Psychosocial Factors and Coronary Calcium. Ann Intern Med. 2006;144:I-28. doi: 10.7326/0003-4819-144-11-200606060-00003
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Published: Ann Intern Med. 2006;144(11):I-28.
Atherosclerosis is a disease process in which plaques develop on the inside walls of arteries, the blood vessels that transport blood containing oxygen to the body. Coronary atherosclerosis refers to the presence of these plaques in the arteries that supply blood to the heart muscle. People can have coronary artery plaques but have no symptoms of cardiovascular disease (subclinical coronary atherosclerosis). When these plaques become large or rupture, they can block off blood flow through the artery. When this occurs in the coronary arteries, the arteries that supply blood to heart muscle, a heart attack can result. Previous studies have shown a link between coronary artery disease events, such as heart attack, and psychosocial factors, such as stress, anxiety, depression, and anger. It is not known whether this link is because psychosocial factors can trigger the development of atherosclerosis or because these factors trigger the events in people who already have atherosclerosis. If people with high levels of stress, anxiety, depression, or anger are more likely to have subclinical coronary atherosclerosis than those with low levels of these psychosocial factors, this would suggest that the psychosocial factors play a role in the development of the disease rather than just triggering events once the disease is already present.
To find out whether there is an association between subclinical atherosclerosis and stress, anxiety, depression, and anger.
6789 adults 45 to 84 years of age who had no history of cardiovascular disease and were participating in a larger study called the Multiethnic Study of Atherosclerosis.
Participants completed standard questionnaires to measure their levels of chronic stress, anxiety, depression, and anger and had a special x-ray test called a cardiac computed tomography scan to measure the amounts of calcium in their coronary arteries. Previous studies showed an association between the presence of calcium in coronary arteries on computed tomography scans and future cardiovascular disease events, such as heart attack. The researchers then evaluated whether people with higher levels of chronic stress, anxiety, depression, or anger were more likely to have coronary calcium than those with lower levels of these psychosocial factors.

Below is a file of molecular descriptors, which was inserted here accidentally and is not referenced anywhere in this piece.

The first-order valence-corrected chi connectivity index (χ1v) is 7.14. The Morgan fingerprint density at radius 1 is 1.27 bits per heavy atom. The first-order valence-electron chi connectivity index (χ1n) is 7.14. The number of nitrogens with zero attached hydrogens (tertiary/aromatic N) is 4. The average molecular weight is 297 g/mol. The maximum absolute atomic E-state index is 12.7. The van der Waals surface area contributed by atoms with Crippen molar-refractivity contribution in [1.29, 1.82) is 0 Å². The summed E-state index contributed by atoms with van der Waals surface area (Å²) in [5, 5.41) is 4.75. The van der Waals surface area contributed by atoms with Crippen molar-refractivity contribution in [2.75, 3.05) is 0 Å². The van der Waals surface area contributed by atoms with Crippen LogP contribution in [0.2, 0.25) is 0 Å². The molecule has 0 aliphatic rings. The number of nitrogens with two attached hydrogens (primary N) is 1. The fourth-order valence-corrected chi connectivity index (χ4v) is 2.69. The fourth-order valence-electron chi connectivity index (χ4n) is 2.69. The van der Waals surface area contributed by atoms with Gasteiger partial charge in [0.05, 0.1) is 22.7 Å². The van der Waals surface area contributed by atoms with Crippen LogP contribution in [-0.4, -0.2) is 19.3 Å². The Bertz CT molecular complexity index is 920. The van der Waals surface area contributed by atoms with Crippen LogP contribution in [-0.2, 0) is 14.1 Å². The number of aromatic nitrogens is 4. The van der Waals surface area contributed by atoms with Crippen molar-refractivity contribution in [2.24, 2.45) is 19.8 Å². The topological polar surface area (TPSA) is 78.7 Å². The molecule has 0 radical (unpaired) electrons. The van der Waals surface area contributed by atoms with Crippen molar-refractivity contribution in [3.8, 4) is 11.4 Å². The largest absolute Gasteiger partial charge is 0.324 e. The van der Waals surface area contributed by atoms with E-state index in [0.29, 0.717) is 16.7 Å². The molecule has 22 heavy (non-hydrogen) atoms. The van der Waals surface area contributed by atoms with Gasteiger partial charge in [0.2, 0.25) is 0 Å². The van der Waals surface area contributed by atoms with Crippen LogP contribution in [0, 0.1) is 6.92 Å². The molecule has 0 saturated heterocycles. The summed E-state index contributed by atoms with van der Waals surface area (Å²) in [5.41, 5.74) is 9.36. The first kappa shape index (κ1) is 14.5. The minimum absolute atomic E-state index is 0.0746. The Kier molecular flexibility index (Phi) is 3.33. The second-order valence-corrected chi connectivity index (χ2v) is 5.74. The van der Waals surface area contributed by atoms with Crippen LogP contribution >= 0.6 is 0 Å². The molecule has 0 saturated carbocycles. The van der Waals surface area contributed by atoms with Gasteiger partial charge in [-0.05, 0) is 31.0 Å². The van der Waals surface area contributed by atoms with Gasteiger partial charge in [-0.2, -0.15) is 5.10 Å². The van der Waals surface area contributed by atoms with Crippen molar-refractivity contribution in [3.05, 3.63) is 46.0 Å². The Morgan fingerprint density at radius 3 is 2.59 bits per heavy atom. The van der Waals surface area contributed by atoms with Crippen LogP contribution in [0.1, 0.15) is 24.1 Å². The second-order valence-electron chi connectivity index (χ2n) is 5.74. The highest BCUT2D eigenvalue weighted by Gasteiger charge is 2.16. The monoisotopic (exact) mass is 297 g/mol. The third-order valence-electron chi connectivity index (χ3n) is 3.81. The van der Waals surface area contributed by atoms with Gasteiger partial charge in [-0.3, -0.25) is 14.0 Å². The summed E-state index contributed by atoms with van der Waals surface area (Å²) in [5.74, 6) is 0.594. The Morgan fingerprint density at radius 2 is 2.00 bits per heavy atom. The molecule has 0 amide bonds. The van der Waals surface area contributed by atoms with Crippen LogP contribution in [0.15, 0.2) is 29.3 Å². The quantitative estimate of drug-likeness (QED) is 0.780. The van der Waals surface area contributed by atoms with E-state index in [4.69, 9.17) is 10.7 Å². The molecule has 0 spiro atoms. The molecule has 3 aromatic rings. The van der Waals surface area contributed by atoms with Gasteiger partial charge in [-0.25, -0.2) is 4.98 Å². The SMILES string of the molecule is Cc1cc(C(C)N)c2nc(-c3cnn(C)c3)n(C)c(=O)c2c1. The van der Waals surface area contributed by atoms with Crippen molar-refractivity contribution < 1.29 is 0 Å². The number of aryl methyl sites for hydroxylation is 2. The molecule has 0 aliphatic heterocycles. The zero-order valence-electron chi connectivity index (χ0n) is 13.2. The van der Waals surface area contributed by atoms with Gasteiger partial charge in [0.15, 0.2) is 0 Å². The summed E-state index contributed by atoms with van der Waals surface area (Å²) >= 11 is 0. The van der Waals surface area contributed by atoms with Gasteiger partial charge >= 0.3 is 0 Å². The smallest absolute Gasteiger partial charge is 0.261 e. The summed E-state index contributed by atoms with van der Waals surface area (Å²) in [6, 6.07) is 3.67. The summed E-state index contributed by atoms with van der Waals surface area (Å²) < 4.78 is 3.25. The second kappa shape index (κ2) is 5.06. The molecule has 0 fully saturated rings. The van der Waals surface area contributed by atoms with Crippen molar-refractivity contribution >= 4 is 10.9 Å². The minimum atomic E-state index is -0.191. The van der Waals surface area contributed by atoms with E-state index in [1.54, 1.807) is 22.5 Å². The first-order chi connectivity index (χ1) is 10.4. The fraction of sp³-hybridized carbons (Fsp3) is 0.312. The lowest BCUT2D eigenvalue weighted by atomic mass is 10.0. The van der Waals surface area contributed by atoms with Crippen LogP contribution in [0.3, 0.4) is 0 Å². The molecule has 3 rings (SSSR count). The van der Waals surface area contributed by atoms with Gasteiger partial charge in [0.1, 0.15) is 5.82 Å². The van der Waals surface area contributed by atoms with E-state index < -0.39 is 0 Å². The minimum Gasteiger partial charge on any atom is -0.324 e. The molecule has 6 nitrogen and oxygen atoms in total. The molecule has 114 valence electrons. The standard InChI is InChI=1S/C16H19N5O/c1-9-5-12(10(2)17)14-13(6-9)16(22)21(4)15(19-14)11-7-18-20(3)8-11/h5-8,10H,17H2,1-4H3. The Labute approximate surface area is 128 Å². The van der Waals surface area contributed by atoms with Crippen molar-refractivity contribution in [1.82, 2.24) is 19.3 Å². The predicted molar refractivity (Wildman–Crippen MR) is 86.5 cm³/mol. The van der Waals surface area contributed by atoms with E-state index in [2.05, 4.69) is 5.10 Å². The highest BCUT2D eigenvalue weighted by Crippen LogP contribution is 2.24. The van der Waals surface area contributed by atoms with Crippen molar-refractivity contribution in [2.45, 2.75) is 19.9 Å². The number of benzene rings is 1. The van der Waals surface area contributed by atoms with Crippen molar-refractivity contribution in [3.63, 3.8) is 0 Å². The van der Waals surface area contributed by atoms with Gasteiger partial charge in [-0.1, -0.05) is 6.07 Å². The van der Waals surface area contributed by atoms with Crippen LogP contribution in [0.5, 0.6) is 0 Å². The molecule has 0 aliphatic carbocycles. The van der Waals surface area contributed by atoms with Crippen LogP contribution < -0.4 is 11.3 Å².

People with high levels of chronic stress, anxiety, depression, or anger were not more likely to have coronary calcium than those with lower levels of these psychosocial factors.
The study measured the psychosocial factors at one point in time, which might not accurately reflect lifetime levels of these factors.
Chronic stress, anxiety, depression, and anger do not seem to be related to the presence of subclinical coronary atherosclerosis. This suggests that these psychosocial factors may be related to coronary events in other ways rather than by triggering the development of plaque in arteries.
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Cardiology, Coronary Risk Factors, Coronary Heart Disease.
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